Rapid accumulation of human capital has become an important phenomenon in China as a result of the progress of economic reforms. Hundreds of thousands of people from different age groups have entered or re-entered colleges and schools to seek further education, knowledge, training, skill, competences and other forms of learning experience. In a very short period of time, human capital effect has been recognized by the market and fully utilized by corporations across China. Those who have gained more education and training have been rewarded with better pay and benefits, as well as better job opportunities and more recognized by business firms and social institutions in terms of increased salary and compensation, as well as other forms of material wealth.

According to the two authors of Spiritual Capital, the quality of human capital is a reflection of people’s IQ level. An IQ score measures certain basic and largely inherited spatial, numerical, and linguistic abilities, but because it was the only measurable intelligence indicator available, it was taken as a mark of a person’s full intelligence, focusing on rational, logical and linear intelligence. In order to improve the quality of human capital, to many Chinese students and their parents, it is absolutely necessary to accentuate the IQ score.

Throughout China these days, human capital accumulates rapidly and dramatically among the young people. It mainly embodies an improvement of IQ level. Extensive training and basic education across colleges and universities in China guarantees a stable accumulation of knowledge for the younger generation; Hundreds of thousands of Chinese students have gone abroad in the past 20 years or so for further learning, obtaining the most advanced technologies and knowledge, further increasing their personal and financial worth in the market. In the professional realm, MBA and EMBA education has swept across China, and many business organizations including SOEs and MNCs have began to intensify specific job training among their employees in order to improve the capability and skill of their staffs and their worth in the firms.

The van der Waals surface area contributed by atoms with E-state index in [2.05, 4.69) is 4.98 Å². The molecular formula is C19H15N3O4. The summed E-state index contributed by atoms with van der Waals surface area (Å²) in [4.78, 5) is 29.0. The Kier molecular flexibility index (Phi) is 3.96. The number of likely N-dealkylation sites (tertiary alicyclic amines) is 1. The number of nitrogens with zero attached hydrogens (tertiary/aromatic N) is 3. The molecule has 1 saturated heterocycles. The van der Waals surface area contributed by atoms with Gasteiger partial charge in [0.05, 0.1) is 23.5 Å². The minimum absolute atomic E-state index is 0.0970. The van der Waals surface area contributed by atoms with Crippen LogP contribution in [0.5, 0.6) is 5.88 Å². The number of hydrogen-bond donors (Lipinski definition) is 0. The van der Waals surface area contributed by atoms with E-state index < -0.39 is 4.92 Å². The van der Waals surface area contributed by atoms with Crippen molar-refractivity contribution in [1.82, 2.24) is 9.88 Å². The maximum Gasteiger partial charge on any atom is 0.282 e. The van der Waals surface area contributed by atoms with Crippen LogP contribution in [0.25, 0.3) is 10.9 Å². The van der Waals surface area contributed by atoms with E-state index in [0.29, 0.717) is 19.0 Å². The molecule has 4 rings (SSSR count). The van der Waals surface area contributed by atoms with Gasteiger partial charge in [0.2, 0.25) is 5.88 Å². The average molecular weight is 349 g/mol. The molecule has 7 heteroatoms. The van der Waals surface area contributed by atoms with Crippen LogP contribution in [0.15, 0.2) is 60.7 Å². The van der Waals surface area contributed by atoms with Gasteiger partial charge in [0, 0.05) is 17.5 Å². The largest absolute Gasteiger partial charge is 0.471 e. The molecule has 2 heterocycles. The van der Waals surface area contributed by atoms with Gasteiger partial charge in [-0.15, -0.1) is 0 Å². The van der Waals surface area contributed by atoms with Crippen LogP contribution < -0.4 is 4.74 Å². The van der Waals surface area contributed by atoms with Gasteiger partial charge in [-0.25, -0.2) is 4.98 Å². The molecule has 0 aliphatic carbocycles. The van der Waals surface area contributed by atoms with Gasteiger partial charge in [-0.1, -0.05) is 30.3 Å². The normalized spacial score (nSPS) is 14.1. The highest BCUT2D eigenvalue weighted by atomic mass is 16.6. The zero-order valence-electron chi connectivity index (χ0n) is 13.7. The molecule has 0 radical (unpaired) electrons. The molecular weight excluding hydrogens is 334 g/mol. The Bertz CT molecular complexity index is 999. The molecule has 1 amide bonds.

Social Capital

While material capital and human capital have enhanced the wealth of many Chinese at the individual level, sustained economic growth from developing countries shows that social capital accumulation is also absolutely necessary and essential for sustained economic growth. Social capital is the wealth that makes communities and organizations function effectively for the common good.

Many socialists deem that social capital is an indispensable societal resource for the development of an organization, which enables individuals to trust and rely on each other and firms to collaborate one another for the organizational goal.[4] From the typical classic economic view, this common goal is simply the maximization of profit or accumulation of shareholder wealth. Sociologist, on the other hand, feels strongly that the profit maximization or shareholder wealth goal cannot be accomplished in the absence of social capital that enhances internal ability to cooperate and harmonize. This ability is based on mutual trust, common beliefs, shared rules, shared culture, and shared experience, which ensure a positive business atmosphere and culture for achieving firm objectives.